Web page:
TUXEDOMOON – Half Mute (Album Review)

To be honest, I loathimg9199.755x455e the thought that many music lovers are convinced that today no original music is made. But it will be difficult to find a band that sounds as original as Tuxedomoon. This American band was formed by Blaine L. Reininger and Steven Brown at the end of the 70 (later joined by Peter Principle and Luc Van Lieshout). Their style?Almost impossible to describe, but let’s keep it to a quirky hybrid of post-punk , American new wave, avant garde, jazz and lots of experiment.

After the release of two EPs (No Tears and Scream With A View), the first album Half-Mute was released on Ralph Records (the label of The Residents). The album was a huge success and for many fans it ist one of their best (although Holy Wars is just as good). Nowadays, almost all classics are re-recorded, and fortunately that’s also the case with Half-Mute. Tuxedomoon not only plays the whole album on stage, it also was re-released and fully mastered.

Actually, it does not make much sense to analyze the record as everyone is indeed convinced that Half-Mute is one of the most important post-punk records ever. The instrumental Nazca sucks you straight away in the foreign (often frightening) Tuxedomoon atmosphere. Steven Brown’s saxophone and Blaine L. Reininger’s violin not only sound very special, but also very threatening. 59 To 1 is nervous post-punk. You hear that it comes from the eighties, but it doesn’t sound dated for a second. Dadaism and free jazz in a new wave zeitgeist.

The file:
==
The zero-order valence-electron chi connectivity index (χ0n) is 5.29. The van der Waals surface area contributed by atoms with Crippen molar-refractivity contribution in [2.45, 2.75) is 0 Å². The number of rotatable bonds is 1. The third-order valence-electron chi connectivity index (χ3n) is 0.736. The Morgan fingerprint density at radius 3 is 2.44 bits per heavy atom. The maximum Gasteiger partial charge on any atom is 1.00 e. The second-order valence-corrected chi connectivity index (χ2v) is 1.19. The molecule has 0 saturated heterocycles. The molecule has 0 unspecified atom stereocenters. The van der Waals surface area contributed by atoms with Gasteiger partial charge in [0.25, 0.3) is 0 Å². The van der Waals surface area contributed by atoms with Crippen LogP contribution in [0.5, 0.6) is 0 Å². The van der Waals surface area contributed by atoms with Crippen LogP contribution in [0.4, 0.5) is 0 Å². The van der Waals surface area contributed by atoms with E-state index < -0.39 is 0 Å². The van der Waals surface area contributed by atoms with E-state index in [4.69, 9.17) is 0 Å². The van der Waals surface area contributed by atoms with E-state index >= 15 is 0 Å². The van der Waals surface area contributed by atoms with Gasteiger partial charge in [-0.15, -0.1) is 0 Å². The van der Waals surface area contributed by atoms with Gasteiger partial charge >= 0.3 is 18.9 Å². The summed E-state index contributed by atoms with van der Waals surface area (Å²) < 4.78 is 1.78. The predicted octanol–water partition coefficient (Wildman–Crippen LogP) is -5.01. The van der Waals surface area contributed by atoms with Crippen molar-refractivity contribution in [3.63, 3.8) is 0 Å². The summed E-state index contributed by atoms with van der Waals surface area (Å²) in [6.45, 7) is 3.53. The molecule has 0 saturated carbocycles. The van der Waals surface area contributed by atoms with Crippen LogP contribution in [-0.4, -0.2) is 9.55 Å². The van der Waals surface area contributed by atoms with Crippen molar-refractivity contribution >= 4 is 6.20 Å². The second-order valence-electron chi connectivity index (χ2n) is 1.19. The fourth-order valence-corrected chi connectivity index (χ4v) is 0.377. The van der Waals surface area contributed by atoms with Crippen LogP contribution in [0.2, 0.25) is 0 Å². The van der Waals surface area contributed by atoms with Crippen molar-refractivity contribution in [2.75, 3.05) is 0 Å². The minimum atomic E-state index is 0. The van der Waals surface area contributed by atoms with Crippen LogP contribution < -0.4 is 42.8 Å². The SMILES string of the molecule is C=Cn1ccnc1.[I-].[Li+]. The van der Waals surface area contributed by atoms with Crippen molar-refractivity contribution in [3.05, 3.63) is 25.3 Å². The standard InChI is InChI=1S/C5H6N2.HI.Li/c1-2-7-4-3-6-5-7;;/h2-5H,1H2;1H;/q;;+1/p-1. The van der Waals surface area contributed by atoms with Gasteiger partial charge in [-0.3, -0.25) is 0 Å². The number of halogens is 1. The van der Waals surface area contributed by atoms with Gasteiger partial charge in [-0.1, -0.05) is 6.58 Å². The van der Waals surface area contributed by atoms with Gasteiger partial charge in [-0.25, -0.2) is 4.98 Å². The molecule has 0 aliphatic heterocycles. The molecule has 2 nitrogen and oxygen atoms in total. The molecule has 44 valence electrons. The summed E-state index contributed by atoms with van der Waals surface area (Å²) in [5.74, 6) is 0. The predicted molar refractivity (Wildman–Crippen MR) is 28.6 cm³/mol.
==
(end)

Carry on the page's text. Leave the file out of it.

On Fifth Column, melancholy comes around. The violins sound like laments. Loneliness barely lasts three minutes, but it has a very deep impact… here comes loneliness… ii is a song that immediately grabs you by the neck.n-tuxedomoon-1975-1

James Whale is quite experimental, but immediately after you hear the big hit What Use? In Volvo Vivace you clearly recognize some krautrock influences. Seven Years is perhaps the easiest song on Half-Mute. KM/Seeding The Clouds is the perfect ending for this masterpiece. You feel like you’re listening to a street musician, in the background you hear passing cars… the feeling of being lost in a big city.

The reissue not only has a superb sound, it also includes a superb bonus CD: Half-Mute Reflected, for which a whole range of artists (Simon Fisher Turner, Foetus, Georgio ‘The Dove’ Valentino or Aksak Maboul) rework the old songs. Not those bloody unnecessary remixes, but entirely new versions that give the tracks a whole new dimension.

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